# Maximum Likelihood estimator of population variance and its derivation process

I have 2 questions about maximum likelihood and using it to calculate variance:

Question #1:

The question is about finding the derivative of the score function with respect to the parameter $\sigma^2$, i.e. after taking the log likelihood of the normal function

So we start here $$L= -\frac{n}{2}\log2\pi - \frac{n}{2}\log\sigma^2 - \frac{1}{2 \sigma^2} \sum(x_i - \mu)^2$$ and we get here:

$$\frac{\partial}{\partial \sigma^2} = -\frac{n}{2 \sigma^2} + \frac{1}{2 \sigma^4}\sum(x_i - \mu)^2 =0$$

my question is, why is it $$\sigma^4$$ in other words, why is $\sigma$ raised to the power of 4? Isn't it supposed to be to the power of 3? I know I need to brush over my derivation and specifically, I am predominantly confused about the derivation of logs and I'm working on it, but I would sincerely appreciate it if someone could explain to me why it is raised to the power of 4 during the derivation?

And also, when we get $-\frac{n}{2 \sigma^2}$ after the derivation of $\frac{n}{2}\log \sigma^2$, do we pretty much cancel the log and the power goes into the denominator, am I understanding this correctly?

Question #2: So the basic idea of finding the parameter using this method is by taking the derivative in respect to this parameter?

Thank you!

1. The parameter here is $\sigma^2$, not $\sigma$ (though you could actually do it in terms of $\sigma$ throughout instead, and get to the equivalent final estimator). To reduce your confusion, consider $\tau=\sigma^2$.

$$\frac{d}{d\tau} \tau^{-1} = -\tau^{-2}$$

1. The method is maximum-likelihood. The idea is to find the parameter values that maximize the likelihood function. Under particular circumstances, derivative calculus can be used to find local turning points in the likelihood or more often, the log-likelihood, and to confirm that those turning points are local maxima.

$\hspace 1.3cm$

Sometimes you can produce an argument as to why the local maximum will also be a global maximum (which is what you actually want).

But there are plenty of situations where calculus doesn't solve that problem; don't confuse the tool with the problem it's being applied to. Sometimes you need to find the maximum in other ways.

• Thank you for your answer!But then, why do we need to set this derivative to zero, what's is the purpose of this step, what do we get out of it in terms of estimation? At this point I finally understood the steps and derivation, but I just do not get conceptually the purpose of this whole calculus procedure in terms of parameter estimation.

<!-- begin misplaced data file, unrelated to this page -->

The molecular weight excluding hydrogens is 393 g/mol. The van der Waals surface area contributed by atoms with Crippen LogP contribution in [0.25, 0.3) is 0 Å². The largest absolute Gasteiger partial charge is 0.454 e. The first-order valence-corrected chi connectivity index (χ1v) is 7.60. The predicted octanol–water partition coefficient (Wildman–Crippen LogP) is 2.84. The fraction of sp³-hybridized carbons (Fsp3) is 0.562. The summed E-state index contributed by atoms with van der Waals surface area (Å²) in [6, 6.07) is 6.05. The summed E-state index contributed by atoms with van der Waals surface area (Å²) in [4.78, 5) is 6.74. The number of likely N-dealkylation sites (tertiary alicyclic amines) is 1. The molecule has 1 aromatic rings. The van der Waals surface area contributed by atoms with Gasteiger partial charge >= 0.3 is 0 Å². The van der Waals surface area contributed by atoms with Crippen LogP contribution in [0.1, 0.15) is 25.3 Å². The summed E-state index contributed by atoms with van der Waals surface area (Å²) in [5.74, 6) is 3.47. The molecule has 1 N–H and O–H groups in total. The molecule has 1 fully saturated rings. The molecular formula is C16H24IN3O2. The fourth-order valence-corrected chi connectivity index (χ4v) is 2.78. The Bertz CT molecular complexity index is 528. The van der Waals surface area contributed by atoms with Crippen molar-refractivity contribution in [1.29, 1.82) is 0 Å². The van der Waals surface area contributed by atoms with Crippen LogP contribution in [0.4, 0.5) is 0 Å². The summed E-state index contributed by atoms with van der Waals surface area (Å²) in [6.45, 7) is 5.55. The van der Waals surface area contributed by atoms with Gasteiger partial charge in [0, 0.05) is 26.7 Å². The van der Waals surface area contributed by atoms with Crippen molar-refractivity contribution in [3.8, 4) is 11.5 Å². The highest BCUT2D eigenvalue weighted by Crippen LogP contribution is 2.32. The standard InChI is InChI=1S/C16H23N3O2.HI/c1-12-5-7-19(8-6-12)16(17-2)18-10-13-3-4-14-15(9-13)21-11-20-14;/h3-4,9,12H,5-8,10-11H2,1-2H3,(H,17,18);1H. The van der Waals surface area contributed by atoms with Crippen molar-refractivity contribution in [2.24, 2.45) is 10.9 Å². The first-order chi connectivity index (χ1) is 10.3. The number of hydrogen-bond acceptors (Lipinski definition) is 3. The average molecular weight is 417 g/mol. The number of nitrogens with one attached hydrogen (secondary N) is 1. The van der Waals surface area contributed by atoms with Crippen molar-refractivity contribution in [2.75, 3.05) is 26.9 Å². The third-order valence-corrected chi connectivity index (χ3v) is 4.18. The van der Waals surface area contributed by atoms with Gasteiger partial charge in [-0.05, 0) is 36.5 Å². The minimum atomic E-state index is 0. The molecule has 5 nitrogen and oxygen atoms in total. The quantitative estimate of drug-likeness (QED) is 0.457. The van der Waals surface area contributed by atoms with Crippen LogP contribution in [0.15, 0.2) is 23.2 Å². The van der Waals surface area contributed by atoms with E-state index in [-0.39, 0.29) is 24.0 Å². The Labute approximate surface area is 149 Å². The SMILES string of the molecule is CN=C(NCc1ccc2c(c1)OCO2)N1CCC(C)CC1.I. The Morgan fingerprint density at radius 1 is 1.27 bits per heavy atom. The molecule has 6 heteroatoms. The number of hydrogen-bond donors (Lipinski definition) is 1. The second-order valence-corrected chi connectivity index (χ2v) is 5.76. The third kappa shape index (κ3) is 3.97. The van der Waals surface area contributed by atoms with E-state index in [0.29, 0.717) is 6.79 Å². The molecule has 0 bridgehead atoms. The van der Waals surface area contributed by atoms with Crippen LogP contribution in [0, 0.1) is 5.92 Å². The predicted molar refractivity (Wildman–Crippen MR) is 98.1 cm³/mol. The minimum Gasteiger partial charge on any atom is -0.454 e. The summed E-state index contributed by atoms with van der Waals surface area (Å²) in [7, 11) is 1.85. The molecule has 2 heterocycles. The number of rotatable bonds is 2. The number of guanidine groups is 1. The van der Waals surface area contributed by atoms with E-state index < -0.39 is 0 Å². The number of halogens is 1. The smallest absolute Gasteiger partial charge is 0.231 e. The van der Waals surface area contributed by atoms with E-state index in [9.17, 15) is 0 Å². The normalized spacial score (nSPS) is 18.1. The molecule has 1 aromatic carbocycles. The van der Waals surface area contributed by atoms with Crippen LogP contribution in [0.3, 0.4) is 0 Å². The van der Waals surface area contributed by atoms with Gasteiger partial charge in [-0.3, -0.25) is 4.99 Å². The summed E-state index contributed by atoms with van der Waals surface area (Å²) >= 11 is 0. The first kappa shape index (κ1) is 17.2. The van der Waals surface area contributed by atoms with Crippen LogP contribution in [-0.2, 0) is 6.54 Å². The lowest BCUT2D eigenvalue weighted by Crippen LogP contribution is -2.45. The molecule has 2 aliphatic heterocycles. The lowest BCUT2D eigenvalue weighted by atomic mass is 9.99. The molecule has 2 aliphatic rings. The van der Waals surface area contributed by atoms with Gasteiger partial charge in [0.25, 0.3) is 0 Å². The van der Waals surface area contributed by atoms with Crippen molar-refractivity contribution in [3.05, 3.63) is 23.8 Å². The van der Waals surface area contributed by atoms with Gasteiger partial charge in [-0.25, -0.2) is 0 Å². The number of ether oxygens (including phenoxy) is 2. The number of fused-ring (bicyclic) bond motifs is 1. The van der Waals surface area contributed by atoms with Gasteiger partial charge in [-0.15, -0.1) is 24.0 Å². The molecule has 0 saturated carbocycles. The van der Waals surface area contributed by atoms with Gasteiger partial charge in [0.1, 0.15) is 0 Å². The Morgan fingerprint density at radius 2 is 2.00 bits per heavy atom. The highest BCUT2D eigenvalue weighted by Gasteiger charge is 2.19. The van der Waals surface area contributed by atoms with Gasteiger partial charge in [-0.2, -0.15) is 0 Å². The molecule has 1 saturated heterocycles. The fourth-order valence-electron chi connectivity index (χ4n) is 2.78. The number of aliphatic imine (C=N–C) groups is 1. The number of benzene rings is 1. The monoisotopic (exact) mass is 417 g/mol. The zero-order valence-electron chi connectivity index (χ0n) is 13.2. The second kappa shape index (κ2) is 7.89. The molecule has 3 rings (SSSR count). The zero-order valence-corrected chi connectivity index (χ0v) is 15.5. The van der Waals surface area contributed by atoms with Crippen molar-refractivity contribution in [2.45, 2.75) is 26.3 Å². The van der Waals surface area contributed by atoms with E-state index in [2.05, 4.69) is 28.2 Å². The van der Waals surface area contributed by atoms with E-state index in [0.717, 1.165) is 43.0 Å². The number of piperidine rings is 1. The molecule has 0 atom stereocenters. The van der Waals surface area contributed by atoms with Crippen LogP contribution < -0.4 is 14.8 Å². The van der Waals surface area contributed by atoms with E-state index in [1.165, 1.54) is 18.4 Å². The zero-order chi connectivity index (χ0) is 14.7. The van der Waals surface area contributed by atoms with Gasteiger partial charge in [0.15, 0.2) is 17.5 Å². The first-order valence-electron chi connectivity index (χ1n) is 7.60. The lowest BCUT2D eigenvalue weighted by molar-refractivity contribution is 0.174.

– Jen
Commented Oct 8, 2014 at 9:34
• Commented Oct 8, 2014 at 10:28
• 6. Sufficient conditions for optimality, 7. Calculus of optimization. You might want to try some of the (copious) material on the internet introducing these aspects of calculus. There are videos, web pages, notes, and much more Commented Oct 8, 2014 at 10:33
• thank you so much! The picture was incredibly helpful, that's exactly what I was confused about and this visualization helped to understand everything!
– Jen
Commented Oct 9, 2014 at 7:08

1st question: As Glen_b writes, you get $\sigma^4$ precisely because the parameter with respect to which you differentiate in your question is $\sigma^2$. But the log-likelihood may be differentiated also w.r.t. to $\sigma$. Then you get the thir power: $$\frac{d}{d\sigma}=\frac{n}{\sigma}-\sum_{i=1}^n\frac{(x_i-\mu)^2}{\sigma^3}$$.

2nd: If you have a close form of the density and are hence able to calculate the (log)likelihood, you may sometimes find extremes of the function by setting the derivative to zero, which is this case. But also the maximum may be in a point where no derivative exists.

• Thank you! So by setting the derivative to zero, I am able to calculate the extremes of density (if I have a close form of density), am I understanding this correctly?
– Jen
Commented Oct 8, 2014 at 10:44
• Yes... You want to calculate for which parameters the is the joint probability of random variables maximised and setting the derivative of likelihood or log-likelihood (log is monotone function) allows you to do it (sometimes). Commented Oct 8, 2014 at 12:35
• That makes sense. I guess because of my deficiencies in Calculus, I am just confused about how finding a critical point visually related to Gaussian of a parameter we are trying to estimate. Is finding a critical point of this log-likelihood function essentially helping us to find/approximate the peak of Gaussian distribution of this parameter we are looking for? Except the log-likelihood is inverse?
– Jen
Commented Oct 8, 2014 at 19:00